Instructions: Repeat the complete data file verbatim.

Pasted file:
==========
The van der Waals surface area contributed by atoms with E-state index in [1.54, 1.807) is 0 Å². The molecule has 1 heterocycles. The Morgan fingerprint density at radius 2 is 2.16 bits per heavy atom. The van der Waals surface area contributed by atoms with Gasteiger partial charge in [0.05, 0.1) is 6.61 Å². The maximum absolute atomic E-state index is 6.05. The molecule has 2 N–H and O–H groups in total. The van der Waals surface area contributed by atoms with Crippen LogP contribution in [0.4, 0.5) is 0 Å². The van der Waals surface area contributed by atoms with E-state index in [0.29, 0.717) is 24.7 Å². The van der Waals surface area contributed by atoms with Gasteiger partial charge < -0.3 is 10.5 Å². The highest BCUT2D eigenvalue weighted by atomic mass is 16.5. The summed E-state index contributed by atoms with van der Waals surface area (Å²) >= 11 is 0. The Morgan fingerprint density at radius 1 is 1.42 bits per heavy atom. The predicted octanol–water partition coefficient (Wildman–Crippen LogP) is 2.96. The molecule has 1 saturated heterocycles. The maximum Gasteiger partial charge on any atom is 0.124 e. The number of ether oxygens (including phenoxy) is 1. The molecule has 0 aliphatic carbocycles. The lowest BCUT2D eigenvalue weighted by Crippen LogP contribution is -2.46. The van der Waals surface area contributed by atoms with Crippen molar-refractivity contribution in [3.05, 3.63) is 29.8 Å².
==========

The van der Waals surface area contributed by atoms with E-state index in [1.54, 1.807) is 0 Å². The molecule has 1 heterocycles. The Morgan fingerprint density at radius 2 is 2.16 bits per heavy atom. The van der Waals surface area contributed by atoms with Gasteiger partial charge in [0.05, 0.1) is 6.61 Å². The maximum absolute atomic E-state index is 6.05. The molecule has 2 N–H and O–H groups in total. The van der Waals surface area contributed by atoms with Crippen LogP contribution in [0.4, 0.5) is 0 Å². The van der Waals surface area contributed by atoms with E-state index in [0.29, 0.717) is 24.7 Å². The van der Waals surface area contributed by atoms with Gasteiger partial charge < -0.3 is 10.5 Å². The highest BCUT2D eigenvalue weighted by atomic mass is 16.5. The summed E-state index contributed by atoms with van der Waals surface area (Å²) >= 11 is 0. The Morgan fingerprint density at radius 1 is 1.42 bits per heavy atom. The predicted octanol–water partition coefficient (Wildman–Crippen LogP) is 2.96. The molecule has 1 saturated heterocycles. The maximum Gasteiger partial charge on any atom is 0.124 e. The number of ether oxygens (including phenoxy) is 1. The molecule has 0 aliphatic carbocycles. The lowest BCUT2D eigenvalue weighted by Crippen LogP contribution is -2.46. The van der Waals surface area contributed by atoms with Crippen molar-refractivity contribution in [3.05, 3.63) is 29.8 Å².